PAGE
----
The Rinat Akhmetov Foundation continues to tell about destinies of Donbass civilians to as many people around the world as possible. For this, on the personal initiative of Rinat Akhmetov, the Museum of Civilian Voices was created. This is an unprecedented documentary project, the goal of which is to tell about those whose lives are forever divided into “before” and “after” the armed conflict.
Vitaliy Yermolovich shared his story. He went through the war in Afghanistan, but says that the events he experienced at home, in Avdeevka, caused more horror.
“There was a direct hit to the apartment. I was near the gas stove, turned on the gas, and just a shell flew in. I was almost thrown out by the blast along with the window onto the street. The shell hit directly on the balcony, touched a corner. All main walls collapsed, the ceiling fell in the hall and in the bedroom. The refrigerator in the kitchen and the toilet pan in the lavatory were undamaged. This is all that remains of my apartment. The shell fragments showed that this was the 125th shell from the tank,” thinks back Vitaliy.
During his service in Afghanistan, Vitaliy lost one leg, so he walks with crutches. During the explosion in his apartment in Avdeevka, he received a new injury.
“I only realized on the third day that I was shell-shocked. Everything was in some kind of shock. I had a scar on my head, a hematoma.”
Despite the fact that he lost his property, Vitaliy Yermolovich is happy that he survived. He says that even a minute before the explosion he was in another corner of the room, and if he stayed there, he could die.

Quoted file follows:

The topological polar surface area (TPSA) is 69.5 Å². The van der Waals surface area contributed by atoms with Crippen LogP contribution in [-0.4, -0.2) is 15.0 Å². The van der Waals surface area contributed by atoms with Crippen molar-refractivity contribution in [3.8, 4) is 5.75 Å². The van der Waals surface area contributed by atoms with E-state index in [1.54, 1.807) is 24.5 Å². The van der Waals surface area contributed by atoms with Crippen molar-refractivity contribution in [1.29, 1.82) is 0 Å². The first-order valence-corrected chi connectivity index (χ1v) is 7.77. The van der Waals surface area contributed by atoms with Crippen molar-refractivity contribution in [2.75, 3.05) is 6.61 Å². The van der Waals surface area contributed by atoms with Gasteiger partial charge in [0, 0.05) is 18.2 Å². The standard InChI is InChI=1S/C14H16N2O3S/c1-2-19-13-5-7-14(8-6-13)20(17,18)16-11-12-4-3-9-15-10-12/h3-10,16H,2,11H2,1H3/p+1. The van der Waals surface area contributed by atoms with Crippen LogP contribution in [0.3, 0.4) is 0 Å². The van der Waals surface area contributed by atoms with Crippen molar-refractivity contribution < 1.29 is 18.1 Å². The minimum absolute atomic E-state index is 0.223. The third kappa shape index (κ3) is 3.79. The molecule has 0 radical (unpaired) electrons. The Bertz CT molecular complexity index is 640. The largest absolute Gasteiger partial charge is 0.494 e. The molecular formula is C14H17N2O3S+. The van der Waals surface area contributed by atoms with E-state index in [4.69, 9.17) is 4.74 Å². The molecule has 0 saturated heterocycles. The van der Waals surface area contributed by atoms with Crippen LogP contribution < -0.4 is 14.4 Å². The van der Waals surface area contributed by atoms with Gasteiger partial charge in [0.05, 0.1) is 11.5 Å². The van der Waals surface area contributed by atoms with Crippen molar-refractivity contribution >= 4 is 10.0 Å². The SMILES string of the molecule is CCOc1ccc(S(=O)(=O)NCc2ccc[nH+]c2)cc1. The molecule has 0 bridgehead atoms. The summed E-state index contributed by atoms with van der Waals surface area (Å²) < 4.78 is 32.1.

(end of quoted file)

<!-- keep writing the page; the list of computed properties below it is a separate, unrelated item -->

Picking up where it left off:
“Nicholas the Wonderworker helps me in my life. I have a holy icon that I carved after Afghanistan. But something lifted me from this sofa: “get out, get away somewhere,” shares the man. And he adds that he dreams of peace, restoration, the opportunity to live and work in peace.
The online Museum of Civilian Voices of the Rinat Akhmetov Foundation is a source of true stories of Donbass civilians, which are told from the first person by the own voices of civilians. This is a space in which they can tell their personal story in public, and thus free themselves from the burden of silence. The Foundation’s dream is to collect 1 million evidences, and by the end of 2025, it plans to collect 100 thousand.
“We cannot open the museum in Donetsk, so we create it online. It will work as an online archive, online expositions, online and offline projects, and also as a media. Rinat Akhmetov helped, is helping and will continue to help civilians in Donbass. In 2014, the Humanitarian Center was created, which provided unprecedented assistance and, in fact, saved millions of lives. Each life has its own story. We want to create the world’s main archive of Civilian stories. We believe that in this way we keep the voices from the past and the present for the sake of a better future,” says Natalya Yemchenko, a member of the Supervisory Board of the Rinat Akhmetov Foundation.
Collected stories and materials of the Museum of Civilian Voices are a unique base for historians, researchers, journalists, as well as for writing books, creating documentaries, feature films and other projects that will help preserve history as it is. To share their stories, civilians of Donbass and displaced persons just need to follow the link https://civilvoicesmuseum.org/ru/my-story and write it there or leave the contacts so that representatives of the Foundation can contact you.